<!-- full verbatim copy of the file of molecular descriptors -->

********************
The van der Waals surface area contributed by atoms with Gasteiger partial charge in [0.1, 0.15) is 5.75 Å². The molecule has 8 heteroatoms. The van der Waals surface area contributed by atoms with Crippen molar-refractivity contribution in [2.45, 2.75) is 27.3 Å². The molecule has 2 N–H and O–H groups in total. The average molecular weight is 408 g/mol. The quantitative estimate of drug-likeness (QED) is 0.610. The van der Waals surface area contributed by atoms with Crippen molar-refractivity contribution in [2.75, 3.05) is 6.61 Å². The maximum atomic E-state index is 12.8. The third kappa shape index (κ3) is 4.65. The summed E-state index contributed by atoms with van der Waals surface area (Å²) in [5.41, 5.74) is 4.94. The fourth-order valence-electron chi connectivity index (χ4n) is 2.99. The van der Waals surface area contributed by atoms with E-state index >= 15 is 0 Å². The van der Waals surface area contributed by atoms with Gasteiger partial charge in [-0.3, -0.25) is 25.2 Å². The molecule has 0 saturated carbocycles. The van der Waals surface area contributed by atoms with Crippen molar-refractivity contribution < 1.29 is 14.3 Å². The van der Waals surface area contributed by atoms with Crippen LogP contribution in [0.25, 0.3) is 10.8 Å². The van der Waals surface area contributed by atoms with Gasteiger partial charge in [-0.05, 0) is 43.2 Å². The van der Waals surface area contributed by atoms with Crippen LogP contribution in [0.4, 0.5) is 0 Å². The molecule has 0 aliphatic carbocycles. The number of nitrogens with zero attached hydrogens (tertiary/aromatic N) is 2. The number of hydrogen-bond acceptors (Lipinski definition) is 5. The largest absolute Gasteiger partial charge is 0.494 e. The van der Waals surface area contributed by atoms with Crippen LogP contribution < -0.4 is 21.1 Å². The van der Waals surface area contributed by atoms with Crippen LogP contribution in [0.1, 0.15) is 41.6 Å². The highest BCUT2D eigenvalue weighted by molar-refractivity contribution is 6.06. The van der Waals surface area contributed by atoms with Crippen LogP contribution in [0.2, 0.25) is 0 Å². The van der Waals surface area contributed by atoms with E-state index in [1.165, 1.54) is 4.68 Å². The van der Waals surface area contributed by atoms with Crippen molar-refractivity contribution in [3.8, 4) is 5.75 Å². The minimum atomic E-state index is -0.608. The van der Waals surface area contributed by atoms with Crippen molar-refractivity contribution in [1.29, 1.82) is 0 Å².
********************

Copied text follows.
The van der Waals surface area contributed by atoms with Gasteiger partial charge in [0.1, 0.15) is 5.75 Å². The molecule has 8 heteroatoms. The van der Waals surface area contributed by atoms with Crippen molar-refractivity contribution in [2.45, 2.75) is 27.3 Å². The molecule has 2 N–H and O–H groups in total. The average molecular weight is 408 g/mol. The quantitative estimate of drug-likeness (QED) is 0.610. The van der Waals surface area contributed by atoms with Crippen molar-refractivity contribution in [2.75, 3.05) is 6.61 Å². The maximum atomic E-state index is 12.8. The third kappa shape index (κ3) is 4.65. The summed E-state index contributed by atoms with van der Waals surface area (Å²) in [5.41, 5.74) is 4.94. The fourth-order valence-electron chi connectivity index (χ4n) is 2.99. The van der Waals surface area contributed by atoms with E-state index >= 15 is 0 Å². The van der Waals surface area contributed by atoms with Gasteiger partial charge in [-0.3, -0.25) is 25.2 Å². The molecule has 0 saturated carbocycles. The van der Waals surface area contributed by atoms with Crippen molar-refractivity contribution < 1.29 is 14.3 Å². The van der Waals surface area contributed by atoms with Crippen LogP contribution in [0.25, 0.3) is 10.8 Å². The van der Waals surface area contributed by atoms with Gasteiger partial charge in [-0.05, 0) is 43.2 Å². The van der Waals surface area contributed by atoms with Crippen LogP contribution in [0.4, 0.5) is 0 Å². The molecule has 0 aliphatic carbocycles. The number of nitrogens with zero attached hydrogens (tertiary/aromatic N) is 2. The number of hydrogen-bond acceptors (Lipinski definition) is 5. The largest absolute Gasteiger partial charge is 0.494 e. The van der Waals surface area contributed by atoms with Crippen LogP contribution < -0.4 is 21.1 Å². The van der Waals surface area contributed by atoms with Crippen LogP contribution in [0.1, 0.15) is 41.6 Å². The highest BCUT2D eigenvalue weighted by molar-refractivity contribution is 6.06. The van der Waals surface area contributed by atoms with Crippen LogP contribution in [0.2, 0.25) is 0 Å². The van der Waals surface area contributed by atoms with E-state index in [1.165, 1.54) is 4.68 Å². The van der Waals surface area contributed by atoms with Crippen molar-refractivity contribution in [3.8, 4) is 5.75 Å². The minimum atomic E-state index is -0.608. The van der Waals surface area contributed by atoms with Crippen molar-refractivity contribution in [1.29, 1.82) is 0 Å².